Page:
This year marks the 25th anniversary of two American Diabetes Association® signature fundraising events—Step Out Walk to Stop Diabetes® and Tour de Cure®.
Every dollar raised at these events supports people living with diabetes and funds our life-changing research and programs.
The “25 Legends” blog series highlights personal stories from some of the Association’s most dedicated walkers and riders who are affected by the disease.
Summer 1973: I had just finished the eighth grade. I was a little nervous but very excited at the prospect of starting high school and a new chapter in my life. But little did I know just how much my life was going to change over the next few months.
Ever since I was a young adult, I have always spent a great deal of time outdoors. I especially loved going on walks and bike rides with my dad because they felt like a fun adventure. Suddenly, however, they became a different kind of adventure—as we needed to search for places to stop so I could quench my ever-increasing thirst and go to the bathroom.
My life at home was also changing for the worse. It seemed like all I did was drink ice water, run to the bathroom and sit around completing crossword puzzles. I quickly lost weight and ran out of energy. When my parents finally called my pediatrician on June 26, he thought the symptoms were related to my asthma. But later that day, I slipped into a coma.
I remember hearing the emergency room doctors tell my parents that I might die—my blood glucose was 1,500 and I was extremely sick. I wanted so badly to tell my parents that I could hear them and I would be okay, but I could not speak. When I awoke from the coma the next morning, I found out that I had type 1 diabetes. I was told I would have this disease the rest of my life. I would have to take insulin injections because my body could no longer produce insulin. I was terrified.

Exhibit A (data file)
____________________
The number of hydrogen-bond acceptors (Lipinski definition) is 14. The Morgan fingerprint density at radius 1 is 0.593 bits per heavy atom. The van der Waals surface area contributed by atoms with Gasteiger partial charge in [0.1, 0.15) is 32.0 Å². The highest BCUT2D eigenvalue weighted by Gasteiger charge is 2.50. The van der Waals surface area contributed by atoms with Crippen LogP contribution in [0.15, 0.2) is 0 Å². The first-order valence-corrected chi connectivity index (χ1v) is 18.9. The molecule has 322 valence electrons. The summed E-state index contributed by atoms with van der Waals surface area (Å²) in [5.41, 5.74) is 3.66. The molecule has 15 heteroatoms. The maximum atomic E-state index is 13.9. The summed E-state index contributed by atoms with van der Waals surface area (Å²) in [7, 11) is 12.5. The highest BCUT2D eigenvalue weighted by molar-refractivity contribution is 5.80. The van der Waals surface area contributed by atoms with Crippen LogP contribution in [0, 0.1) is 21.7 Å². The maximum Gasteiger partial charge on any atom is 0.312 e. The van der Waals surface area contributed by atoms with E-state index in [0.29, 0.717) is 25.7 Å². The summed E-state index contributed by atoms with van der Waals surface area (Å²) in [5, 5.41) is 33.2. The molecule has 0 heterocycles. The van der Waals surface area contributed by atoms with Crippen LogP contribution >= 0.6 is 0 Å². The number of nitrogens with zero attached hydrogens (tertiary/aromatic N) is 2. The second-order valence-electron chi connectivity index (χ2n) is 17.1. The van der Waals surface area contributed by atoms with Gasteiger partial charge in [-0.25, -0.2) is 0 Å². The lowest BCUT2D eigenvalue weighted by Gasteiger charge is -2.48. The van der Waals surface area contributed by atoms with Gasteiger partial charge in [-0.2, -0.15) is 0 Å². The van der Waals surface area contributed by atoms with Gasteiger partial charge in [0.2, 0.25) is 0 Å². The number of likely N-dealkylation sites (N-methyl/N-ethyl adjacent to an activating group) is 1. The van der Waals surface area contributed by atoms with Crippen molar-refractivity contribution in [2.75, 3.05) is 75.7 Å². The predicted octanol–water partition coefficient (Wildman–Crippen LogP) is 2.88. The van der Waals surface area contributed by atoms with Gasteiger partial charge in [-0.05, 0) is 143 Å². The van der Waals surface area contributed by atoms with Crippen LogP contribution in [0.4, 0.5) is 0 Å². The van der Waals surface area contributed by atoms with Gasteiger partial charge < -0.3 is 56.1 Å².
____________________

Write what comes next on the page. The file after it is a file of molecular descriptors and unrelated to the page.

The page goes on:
Five years later, I began nursing school and was still relatively unfamiliar with diabetes, despite having lived with it for a while. The program taught me not only how to help others with the disease, but also how to improve my own diabetes management. In March 1980, I started using an insulin pump and, within three weeks, I found my passion in helping others begin pump therapy. Since finishing nursing school and becoming a certified diabetes educator, I have placed thousands of patients on insulin pumps and continuous glucose monitors. Watching the technology improve their lives, like it did mine, was amazing.
Over the course of my life, I have worked for multiple hospitals and for Medtronic Diabetes, and I’ve owned my own business—ABC Diabetes Consultants—which offers diabetes education programs. I have also volunteered extensively with the American Diabetes Association Phoenix office.
I discovered Step Out Walk to Stop Diabetes in 1991 and immediately reached out to my family, friends and colleagues to create a team. We originally called ourselves the Valley Insulin Pumpers, followed by Control Diabetes and Wacky Walkers. In 2001, however, my daughter (who was 12 years old at the time) proposed Pump Squad in honor of my insulin pump and those of my patients walking with us. Pump Squad has remained the team name for the past 15 years.
Pump Squad has been recognized as a Top 10 Fundraiser multiple times in my region. Last year, we raised over $9,000. In addition, three of us were Champion fundraisers—raising over $1,000 each. I am very grateful for my family, friends and patients for coming out to the walk each year.
Participating in the walks inspired me to join my local office’s Speakers Bureau, Diabetes EXPO Volunteer Committee and Step Out Planning Committee—all while working as a nurse and diabetes educator. Finally, I volunteered at Camp AZDA in Prescott, Ariz., for eight years. Watching children and young adults adjust to life with diabetes and support one another is a truly rewarding experience.
Although diabetes is difficult to live with, it has made me a better, stronger person. If it were not for diabetes, I may not have pursued a career in nursing or diabetes education—or found a supportive community. Each year, watching my Pump Squad walk to help others affected by diabetes makes me so proud. My daughter, who is now 27 years old, recently reminded me that I used to take her in a stroller during the first several walks. Neither of us can believe we have participated for 24 years. As I write out my donations request letter for the 25th time, I am more motivated than ever to help others with diabetes and to find a cure.
Together, we CAN Stop Diabetes.
The Association is so grateful for our 25 Legends! Their tireless efforts as walkers and riders are a tremendous support and inspiration to people with diabetes.
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